Wednesday, February 20, 2019

Today by Paddy Manning


Staying the course
Labor should remain focused on the main game

Source

In case you’ve lost track of the school-funding debate, here it is in a nutshell from shadow education minister Tanya Plibersek, speaking at the National Press Club today: “Under the government’s formula, all private schools will reach or exceed their fair funding level, but no public school ever will.” That is to say, after a decade of painful reform – Gonski 1.0 under Labor, Gonski 2.0 under the Coalition – and after Prime Minister Scott Morrison announced an extra $4.6 billion in funding for private schools in September, the sector-blind school resourcing standard will only be met for private schools, not public schools. It’s a killer line – a red rag to the families of the two-thirds of children who are educated in state schools. Plibersek was asked today whether Labor would mount a scare campaign on school funding, and she answered that it wasn’t necessary: “You only have to tell the truth in this area for parents to be very worried indeed.”

Plibersek engaged in politics that seemed almost old-fashioned today: having held the education portfolio for two and a half years, she is across the detail, fielding questions on NAPLAN, TAFE and university funding with aplomb, without saying anything new. She did not really answer whether or not NAPLAN is a waste of time, instead talking about how important good data is. She did not really answer whether the contestable model for vocational education had failed and should be abandoned, instead talking about how important TAFE is. She did not really answer whether the demand-driven system for university places should continue, instead talking about the need for a thorough review. But she did reconfirm that Labor will invest an extra $14 billion in funding to public schools and, as was flagged this morning, announced $300 million extra to support school students with a disability.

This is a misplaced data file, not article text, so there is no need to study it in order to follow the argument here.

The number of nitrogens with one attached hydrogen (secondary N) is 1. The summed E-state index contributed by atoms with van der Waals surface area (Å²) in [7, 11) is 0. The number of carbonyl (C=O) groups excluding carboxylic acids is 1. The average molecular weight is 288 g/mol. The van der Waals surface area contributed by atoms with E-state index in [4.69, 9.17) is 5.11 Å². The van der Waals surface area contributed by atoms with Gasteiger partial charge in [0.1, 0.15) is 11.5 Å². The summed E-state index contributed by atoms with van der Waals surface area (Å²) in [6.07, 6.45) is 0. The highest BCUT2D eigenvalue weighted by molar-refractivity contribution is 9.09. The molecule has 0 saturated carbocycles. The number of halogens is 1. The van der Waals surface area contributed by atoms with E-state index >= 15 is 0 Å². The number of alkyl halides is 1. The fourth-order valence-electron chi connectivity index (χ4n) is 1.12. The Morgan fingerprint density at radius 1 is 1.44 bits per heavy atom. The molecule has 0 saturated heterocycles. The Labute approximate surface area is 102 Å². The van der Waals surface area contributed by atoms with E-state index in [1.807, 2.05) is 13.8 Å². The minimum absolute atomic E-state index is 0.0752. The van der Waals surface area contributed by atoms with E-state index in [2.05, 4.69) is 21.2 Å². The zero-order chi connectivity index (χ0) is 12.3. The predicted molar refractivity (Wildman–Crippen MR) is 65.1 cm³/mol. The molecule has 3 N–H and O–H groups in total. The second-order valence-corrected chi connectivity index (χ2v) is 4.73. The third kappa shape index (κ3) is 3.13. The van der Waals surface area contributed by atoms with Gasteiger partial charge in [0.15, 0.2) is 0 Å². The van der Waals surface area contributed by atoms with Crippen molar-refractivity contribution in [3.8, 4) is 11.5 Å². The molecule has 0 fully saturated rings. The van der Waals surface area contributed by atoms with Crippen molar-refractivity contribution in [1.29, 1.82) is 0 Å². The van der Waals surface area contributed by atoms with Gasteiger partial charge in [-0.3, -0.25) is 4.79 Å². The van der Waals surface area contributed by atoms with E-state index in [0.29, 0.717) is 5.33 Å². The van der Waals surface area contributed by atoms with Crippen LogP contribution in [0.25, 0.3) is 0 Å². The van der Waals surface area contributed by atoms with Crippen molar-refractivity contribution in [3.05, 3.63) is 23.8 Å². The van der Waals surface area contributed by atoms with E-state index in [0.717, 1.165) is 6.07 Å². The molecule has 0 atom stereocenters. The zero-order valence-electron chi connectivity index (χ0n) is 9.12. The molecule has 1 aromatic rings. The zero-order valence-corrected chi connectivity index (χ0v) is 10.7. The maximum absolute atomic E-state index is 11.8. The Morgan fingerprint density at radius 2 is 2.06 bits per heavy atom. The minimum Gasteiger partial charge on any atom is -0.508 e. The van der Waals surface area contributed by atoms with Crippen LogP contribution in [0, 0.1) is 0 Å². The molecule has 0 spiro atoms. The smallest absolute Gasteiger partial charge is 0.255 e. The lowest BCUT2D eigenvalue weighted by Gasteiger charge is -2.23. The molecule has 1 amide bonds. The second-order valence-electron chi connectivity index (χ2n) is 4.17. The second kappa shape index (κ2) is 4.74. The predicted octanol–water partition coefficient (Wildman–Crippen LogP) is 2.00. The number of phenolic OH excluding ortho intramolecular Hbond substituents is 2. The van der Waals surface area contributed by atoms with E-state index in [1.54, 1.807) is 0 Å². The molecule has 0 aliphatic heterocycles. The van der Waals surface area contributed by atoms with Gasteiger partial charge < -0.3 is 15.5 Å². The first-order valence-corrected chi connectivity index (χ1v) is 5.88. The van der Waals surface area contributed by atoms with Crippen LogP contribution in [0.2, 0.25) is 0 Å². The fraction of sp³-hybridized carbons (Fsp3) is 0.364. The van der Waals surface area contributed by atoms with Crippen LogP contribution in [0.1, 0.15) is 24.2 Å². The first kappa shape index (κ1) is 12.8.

There was nothing especially controversial, and not one word about continuing taxpayer support for over-funded, elite private schools. Plibersek was conciliatory, with no hint of a Mark Latham–style “hit list”: “Not every school can have 10 rugby fields or a rifle range, but every parent should be confident that the local public school will educate their child as well as the nation’s most elite private school.” There were almost presidential touches: two of her favourite teachers from her own childhood were in the room, and Plibersek’s voice cracked as she thanked them for coming.

As the federal government sinks into the mire – with fresh revelations about US ambassador Joe Hockey’s intervention in the burgeoning Helloworld crisis – Labor faces the twin challenges of holding the government to account and spelling out an alternative, positive agenda. The first task is dicey, because some of the chum hurled out of the chum bucket can splash back on the hurler. So when Labor finance spokesperson Jim Chalmers lashes the government about “chumgate”, calling it a “very Liberal scandal”, and citing Herald Sun inquiries revealing that only 14 of 82 Liberal MPs had definitely not received free travel from Helloworld, the government business manager Christopher Pyne yells back that the Coalition will not be lectured on fiscal rectitude by the party of Eddie Obeid and Joe Tripodi. Scandals like Helloworld and Paladin lower all politicians – government and Opposition alike.

Labor is far from immune. It should not, however, forget the real issues that ultimately shape the daily lives of most of us: wages, taxes, health and education. Plibersek today showed Labor has not lost sight of the main game and is continuing to focus on policy that matters.


GOOD OPINION

“I think we’d like to [have] a bit more transparency about what weapons have been provided to Saudi Arabia, the quantities of equipment and how do we know that those weapons are not ending up on the battlefield in Yemen.” ABC NEWS